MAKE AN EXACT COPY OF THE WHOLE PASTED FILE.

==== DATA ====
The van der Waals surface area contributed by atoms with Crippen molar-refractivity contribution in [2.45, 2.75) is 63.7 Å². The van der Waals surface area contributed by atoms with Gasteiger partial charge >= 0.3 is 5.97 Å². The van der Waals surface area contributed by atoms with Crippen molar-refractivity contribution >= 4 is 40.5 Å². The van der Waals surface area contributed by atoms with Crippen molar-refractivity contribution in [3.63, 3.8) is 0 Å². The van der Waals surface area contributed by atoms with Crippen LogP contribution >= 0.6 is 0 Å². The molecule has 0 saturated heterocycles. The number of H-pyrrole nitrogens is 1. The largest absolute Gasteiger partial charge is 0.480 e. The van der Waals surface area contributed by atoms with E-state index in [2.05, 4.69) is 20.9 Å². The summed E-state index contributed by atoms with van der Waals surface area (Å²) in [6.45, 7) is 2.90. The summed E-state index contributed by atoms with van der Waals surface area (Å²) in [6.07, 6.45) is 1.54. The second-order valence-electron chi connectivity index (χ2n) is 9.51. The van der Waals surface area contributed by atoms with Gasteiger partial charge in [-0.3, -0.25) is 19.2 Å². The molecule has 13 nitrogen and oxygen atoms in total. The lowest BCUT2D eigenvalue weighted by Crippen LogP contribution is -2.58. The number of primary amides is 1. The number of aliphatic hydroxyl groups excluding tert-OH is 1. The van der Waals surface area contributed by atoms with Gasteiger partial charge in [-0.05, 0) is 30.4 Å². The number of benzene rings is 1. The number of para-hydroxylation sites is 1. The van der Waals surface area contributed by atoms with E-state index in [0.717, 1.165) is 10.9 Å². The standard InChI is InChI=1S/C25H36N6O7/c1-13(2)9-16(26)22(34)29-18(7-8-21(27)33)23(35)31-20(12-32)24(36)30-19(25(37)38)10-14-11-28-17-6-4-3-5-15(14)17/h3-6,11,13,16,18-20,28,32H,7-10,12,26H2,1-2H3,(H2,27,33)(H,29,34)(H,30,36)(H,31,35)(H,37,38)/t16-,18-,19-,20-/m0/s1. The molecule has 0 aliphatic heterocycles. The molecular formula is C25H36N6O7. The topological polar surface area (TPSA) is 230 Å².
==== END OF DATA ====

The van der Waals surface area contributed by atoms with Crippen molar-refractivity contribution in [2.45, 2.75) is 63.7 Å². The van der Waals surface area contributed by atoms with Gasteiger partial charge >= 0.3 is 5.97 Å². The van der Waals surface area contributed by atoms with Crippen molar-refractivity contribution >= 4 is 40.5 Å². The van der Waals surface area contributed by atoms with Crippen molar-refractivity contribution in [3.63, 3.8) is 0 Å². The van der Waals surface area contributed by atoms with Crippen LogP contribution >= 0.6 is 0 Å². The molecule has 0 saturated heterocycles. The number of H-pyrrole nitrogens is 1. The largest absolute Gasteiger partial charge is 0.480 e. The van der Waals surface area contributed by atoms with E-state index in [2.05, 4.69) is 20.9 Å². The summed E-state index contributed by atoms with van der Waals surface area (Å²) in [6.45, 7) is 2.90. The summed E-state index contributed by atoms with van der Waals surface area (Å²) in [6.07, 6.45) is 1.54. The second-order valence-electron chi connectivity index (χ2n) is 9.51. The van der Waals surface area contributed by atoms with Gasteiger partial charge in [-0.3, -0.25) is 19.2 Å². The molecule has 13 nitrogen and oxygen atoms in total. The lowest BCUT2D eigenvalue weighted by Crippen LogP contribution is -2.58. The number of primary amides is 1. The number of aliphatic hydroxyl groups excluding tert-OH is 1. The van der Waals surface area contributed by atoms with Gasteiger partial charge in [-0.05, 0) is 30.4 Å². The number of benzene rings is 1. The number of para-hydroxylation sites is 1. The van der Waals surface area contributed by atoms with E-state index in [0.717, 1.165) is 10.9 Å². The standard InChI is InChI=1S/C25H36N6O7/c1-13(2)9-16(26)22(34)29-18(7-8-21(27)33)23(35)31-20(12-32)24(36)30-19(25(37)38)10-14-11-28-17-6-4-3-5-15(14)17/h3-6,11,13,16,18-20,28,32H,7-10,12,26H2,1-2H3,(H2,27,33)(H,29,34)(H,30,36)(H,31,35)(H,37,38)/t16-,18-,19-,20-/m0/s1. The molecule has 0 aliphatic heterocycles. The molecular formula is C25H36N6O7. The topological polar surface area (TPSA) is 230 Å².